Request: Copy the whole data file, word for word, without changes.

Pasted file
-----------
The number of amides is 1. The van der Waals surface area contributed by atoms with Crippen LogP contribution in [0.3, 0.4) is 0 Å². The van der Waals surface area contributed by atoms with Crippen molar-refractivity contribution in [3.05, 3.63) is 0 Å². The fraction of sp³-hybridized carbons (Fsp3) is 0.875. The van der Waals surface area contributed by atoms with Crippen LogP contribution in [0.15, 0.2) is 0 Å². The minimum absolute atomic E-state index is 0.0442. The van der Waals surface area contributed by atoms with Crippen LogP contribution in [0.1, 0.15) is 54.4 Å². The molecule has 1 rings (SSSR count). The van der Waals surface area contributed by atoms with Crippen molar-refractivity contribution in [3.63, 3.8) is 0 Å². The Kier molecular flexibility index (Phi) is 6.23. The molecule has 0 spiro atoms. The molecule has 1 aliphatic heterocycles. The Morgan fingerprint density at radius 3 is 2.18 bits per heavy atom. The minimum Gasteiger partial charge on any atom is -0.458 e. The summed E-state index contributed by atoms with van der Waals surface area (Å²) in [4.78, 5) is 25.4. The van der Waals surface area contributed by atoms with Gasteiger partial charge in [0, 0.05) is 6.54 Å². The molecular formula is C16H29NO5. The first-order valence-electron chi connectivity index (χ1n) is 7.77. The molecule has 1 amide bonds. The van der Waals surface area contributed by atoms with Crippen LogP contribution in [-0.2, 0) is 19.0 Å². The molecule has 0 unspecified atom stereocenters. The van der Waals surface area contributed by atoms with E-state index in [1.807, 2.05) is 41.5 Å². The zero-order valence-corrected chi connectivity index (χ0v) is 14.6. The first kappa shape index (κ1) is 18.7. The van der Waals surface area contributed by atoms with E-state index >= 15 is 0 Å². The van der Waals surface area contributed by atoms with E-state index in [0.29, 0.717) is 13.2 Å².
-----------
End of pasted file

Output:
The number of amides is 1. The van der Waals surface area contributed by atoms with Crippen LogP contribution in [0.3, 0.4) is 0 Å². The van der Waals surface area contributed by atoms with Crippen molar-refractivity contribution in [3.05, 3.63) is 0 Å². The fraction of sp³-hybridized carbons (Fsp3) is 0.875. The van der Waals surface area contributed by atoms with Crippen LogP contribution in [0.15, 0.2) is 0 Å². The minimum absolute atomic E-state index is 0.0442. The van der Waals surface area contributed by atoms with Crippen LogP contribution in [0.1, 0.15) is 54.4 Å². The molecule has 1 rings (SSSR count). The van der Waals surface area contributed by atoms with Crippen molar-refractivity contribution in [3.63, 3.8) is 0 Å². The Kier molecular flexibility index (Phi) is 6.23. The molecule has 0 spiro atoms. The molecule has 1 aliphatic heterocycles. The Morgan fingerprint density at radius 3 is 2.18 bits per heavy atom. The minimum Gasteiger partial charge on any atom is -0.458 e. The summed E-state index contributed by atoms with van der Waals surface area (Å²) in [4.78, 5) is 25.4. The van der Waals surface area contributed by atoms with Gasteiger partial charge in [0, 0.05) is 6.54 Å². The molecular formula is C16H29NO5. The first-order valence-electron chi connectivity index (χ1n) is 7.77. The molecule has 1 amide bonds. The van der Waals surface area contributed by atoms with Crippen LogP contribution in [-0.2, 0) is 19.0 Å². The molecule has 0 unspecified atom stereocenters. The van der Waals surface area contributed by atoms with E-state index in [1.807, 2.05) is 41.5 Å². The zero-order valence-corrected chi connectivity index (χ0v) is 14.6. The first kappa shape index (κ1) is 18.7. The van der Waals surface area contributed by atoms with E-state index >= 15 is 0 Å². The van der Waals surface area contributed by atoms with E-state index in [0.29, 0.717) is 13.2 Å².